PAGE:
What they say about Mark Merila:
John Anderson, Merila's coach with the Gophers, and now coaching Mark's son Boston, asked what made Mark a record-breaking hitter:
"First of all, we made him into switch hitter. He was a hockey player and those guys, with the backhand, can have talent from both sides. We suggested it to Mark, and he wanted to try it from the left side.
"It didn't work for him at first … I think he started 0-for-20 something lefthanded. But he hung in there, and became an excellent hitter both ways.
"I think it was a small sample of the same way he's gone about his life with all the obstacles he's faced with his health. Mark is a person of great perseverance — one of those people who says, 'I'm going to figure this out and there will be better days head.'
"I coached Team USA in a seven-game series against Cuba in 1993. That Cuban team had some pitchers that were later in the big leagues. They beat us 4-3 in games. Mark was our second baseman and hit right around .450."
Ryan Lefebvre, now K.C. Royals broadcaster, Gophers teammate for three seasons, including a couple years batting second ahead of Merila's third in order:
"I was amazed by him from the start because he started the transition to switch hitter when he arrived in college. And even though he never had batted lefthanded, almost immediately he had the same outstanding knowledge of the strike zone as he did righthanded.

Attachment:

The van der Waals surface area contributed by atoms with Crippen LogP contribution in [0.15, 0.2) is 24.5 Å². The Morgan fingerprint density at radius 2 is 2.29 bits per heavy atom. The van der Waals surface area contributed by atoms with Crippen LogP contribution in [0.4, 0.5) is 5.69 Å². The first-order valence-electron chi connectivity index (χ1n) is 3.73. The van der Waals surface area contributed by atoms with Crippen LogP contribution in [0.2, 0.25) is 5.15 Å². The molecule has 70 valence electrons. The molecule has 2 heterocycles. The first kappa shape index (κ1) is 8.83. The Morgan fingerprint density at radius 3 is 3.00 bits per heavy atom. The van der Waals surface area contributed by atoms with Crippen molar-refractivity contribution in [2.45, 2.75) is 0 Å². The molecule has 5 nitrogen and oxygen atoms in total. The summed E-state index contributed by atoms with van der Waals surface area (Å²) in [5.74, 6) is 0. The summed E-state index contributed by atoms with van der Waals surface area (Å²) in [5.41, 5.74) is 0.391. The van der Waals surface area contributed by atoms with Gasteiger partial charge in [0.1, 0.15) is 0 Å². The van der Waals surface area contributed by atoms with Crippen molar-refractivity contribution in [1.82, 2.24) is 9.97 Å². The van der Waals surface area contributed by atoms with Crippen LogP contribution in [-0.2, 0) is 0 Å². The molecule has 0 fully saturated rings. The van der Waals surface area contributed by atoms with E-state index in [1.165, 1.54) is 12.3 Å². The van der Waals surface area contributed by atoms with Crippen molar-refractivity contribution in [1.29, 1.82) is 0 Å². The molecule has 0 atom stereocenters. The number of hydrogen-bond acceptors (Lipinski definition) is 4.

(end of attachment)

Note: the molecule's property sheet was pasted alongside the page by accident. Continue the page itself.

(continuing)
"He had great hands, but it all started with him almost never swinging at a ball out of the strike zone. It seemed like he walked twice a game, and he was always ahead in the count.
"Stump was, what?, 5-foot-8, and had this squatty body … the most unlikely tremendous athlete I've ever been around. He was the best player on our intramural hockey team by a mile. And he'd never played basketball, but if we were in a gym shooting baskets, he'd beat us all in H-O-R-S-E.''
Bruce Johnson, retired after a long career as the hockey coach at Armstrong High in New Hope, including for Merila, Class of 1990:
"Mark was a classic clutch athlete. Ice water in his veins … a sense for the dramatic, all those things. He had the same skills in hockey that he had in hitting a baseball. He saw the ice as well as he saw pitches.
"Notre Dame wanted him to play hockey. Boston College wanted him. He was a dynamic center.
"I had seven players, outstanding players, get a look at the NHL — and some much longer than a look — but I mean it when I say this:
"Mark Merila was the best high school hockey player I coached."
Merila himself, back in 1994, when asked why he chose baseball over hockey to pursue in college:
"I preferred hockey to baseball in high school, probably because you spend more time on it and hockey gets more attention. I had thoughts of being a pro athlete. I figured that with my size, 5-8 or 5-9, baseball was my best shot."